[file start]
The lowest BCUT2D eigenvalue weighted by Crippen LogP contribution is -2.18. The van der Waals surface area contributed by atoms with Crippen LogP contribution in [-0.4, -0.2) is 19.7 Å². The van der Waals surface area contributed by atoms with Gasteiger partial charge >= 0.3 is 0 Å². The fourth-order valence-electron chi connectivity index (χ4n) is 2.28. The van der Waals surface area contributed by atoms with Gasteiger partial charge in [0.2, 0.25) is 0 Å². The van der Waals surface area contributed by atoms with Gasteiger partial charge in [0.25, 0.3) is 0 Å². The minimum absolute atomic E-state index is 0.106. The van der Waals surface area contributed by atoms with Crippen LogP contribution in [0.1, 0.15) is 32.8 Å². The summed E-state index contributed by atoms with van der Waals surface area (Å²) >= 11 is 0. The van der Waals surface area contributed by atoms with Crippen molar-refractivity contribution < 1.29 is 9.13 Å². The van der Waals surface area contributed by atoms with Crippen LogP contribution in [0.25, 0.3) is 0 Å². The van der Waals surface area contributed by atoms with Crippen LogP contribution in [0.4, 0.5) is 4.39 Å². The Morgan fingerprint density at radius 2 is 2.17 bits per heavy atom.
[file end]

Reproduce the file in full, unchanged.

The lowest BCUT2D eigenvalue weighted by Crippen LogP contribution is -2.18. The van der Waals surface area contributed by atoms with Crippen LogP contribution in [-0.4, -0.2) is 19.7 Å². The van der Waals surface area contributed by atoms with Gasteiger partial charge >= 0.3 is 0 Å². The fourth-order valence-electron chi connectivity index (χ4n) is 2.28. The van der Waals surface area contributed by atoms with Gasteiger partial charge in [0.2, 0.25) is 0 Å². The van der Waals surface area contributed by atoms with Gasteiger partial charge in [0.25, 0.3) is 0 Å². The minimum absolute atomic E-state index is 0.106. The van der Waals surface area contributed by atoms with Crippen LogP contribution in [0.1, 0.15) is 32.8 Å². The summed E-state index contributed by atoms with van der Waals surface area (Å²) >= 11 is 0. The van der Waals surface area contributed by atoms with Crippen molar-refractivity contribution < 1.29 is 9.13 Å². The van der Waals surface area contributed by atoms with Crippen LogP contribution in [0.25, 0.3) is 0 Å². The van der Waals surface area contributed by atoms with Crippen LogP contribution in [0.4, 0.5) is 4.39 Å². The Morgan fingerprint density at radius 2 is 2.17 bits per heavy atom.